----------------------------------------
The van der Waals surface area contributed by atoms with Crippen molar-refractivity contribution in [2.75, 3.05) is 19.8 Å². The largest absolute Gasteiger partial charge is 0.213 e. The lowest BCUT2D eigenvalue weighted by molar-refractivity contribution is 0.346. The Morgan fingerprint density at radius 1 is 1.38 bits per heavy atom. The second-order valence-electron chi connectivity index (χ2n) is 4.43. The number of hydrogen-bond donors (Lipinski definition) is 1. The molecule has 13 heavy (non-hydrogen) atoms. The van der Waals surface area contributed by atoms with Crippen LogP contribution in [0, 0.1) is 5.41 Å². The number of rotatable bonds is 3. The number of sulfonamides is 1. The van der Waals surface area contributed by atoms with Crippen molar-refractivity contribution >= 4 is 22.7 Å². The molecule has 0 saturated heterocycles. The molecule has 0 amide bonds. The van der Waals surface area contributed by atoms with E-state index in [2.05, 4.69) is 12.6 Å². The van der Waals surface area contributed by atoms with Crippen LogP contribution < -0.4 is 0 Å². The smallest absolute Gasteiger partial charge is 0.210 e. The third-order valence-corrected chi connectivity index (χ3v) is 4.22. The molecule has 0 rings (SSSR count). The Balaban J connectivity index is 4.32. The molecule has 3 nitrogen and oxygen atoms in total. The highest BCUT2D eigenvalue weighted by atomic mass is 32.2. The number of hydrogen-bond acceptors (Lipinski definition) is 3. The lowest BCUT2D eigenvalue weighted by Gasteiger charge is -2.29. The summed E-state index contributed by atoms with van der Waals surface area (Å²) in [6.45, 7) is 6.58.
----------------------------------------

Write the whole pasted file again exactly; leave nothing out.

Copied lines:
The van der Waals surface area contributed by atoms with Crippen molar-refractivity contribution in [2.75, 3.05) is 19.8 Å². The largest absolute Gasteiger partial charge is 0.213 e. The lowest BCUT2D eigenvalue weighted by molar-refractivity contribution is 0.346. The Morgan fingerprint density at radius 1 is 1.38 bits per heavy atom. The second-order valence-electron chi connectivity index (χ2n) is 4.43. The number of hydrogen-bond donors (Lipinski definition) is 1. The molecule has 13 heavy (non-hydrogen) atoms. The van der Waals surface area contributed by atoms with Crippen LogP contribution in [0, 0.1) is 5.41 Å². The number of rotatable bonds is 3. The number of sulfonamides is 1. The van der Waals surface area contributed by atoms with Crippen molar-refractivity contribution >= 4 is 22.7 Å². The molecule has 0 saturated heterocycles. The molecule has 0 amide bonds. The van der Waals surface area contributed by atoms with E-state index in [2.05, 4.69) is 12.6 Å². The van der Waals surface area contributed by atoms with Crippen LogP contribution < -0.4 is 0 Å². The smallest absolute Gasteiger partial charge is 0.210 e. The third-order valence-corrected chi connectivity index (χ3v) is 4.22. The molecule has 0 rings (SSSR count). The Balaban J connectivity index is 4.32. The molecule has 3 nitrogen and oxygen atoms in total. The highest BCUT2D eigenvalue weighted by atomic mass is 32.2. The number of hydrogen-bond acceptors (Lipinski definition) is 3. The lowest BCUT2D eigenvalue weighted by Gasteiger charge is -2.29. The summed E-state index contributed by atoms with van der Waals surface area (Å²) in [6.45, 7) is 6.58.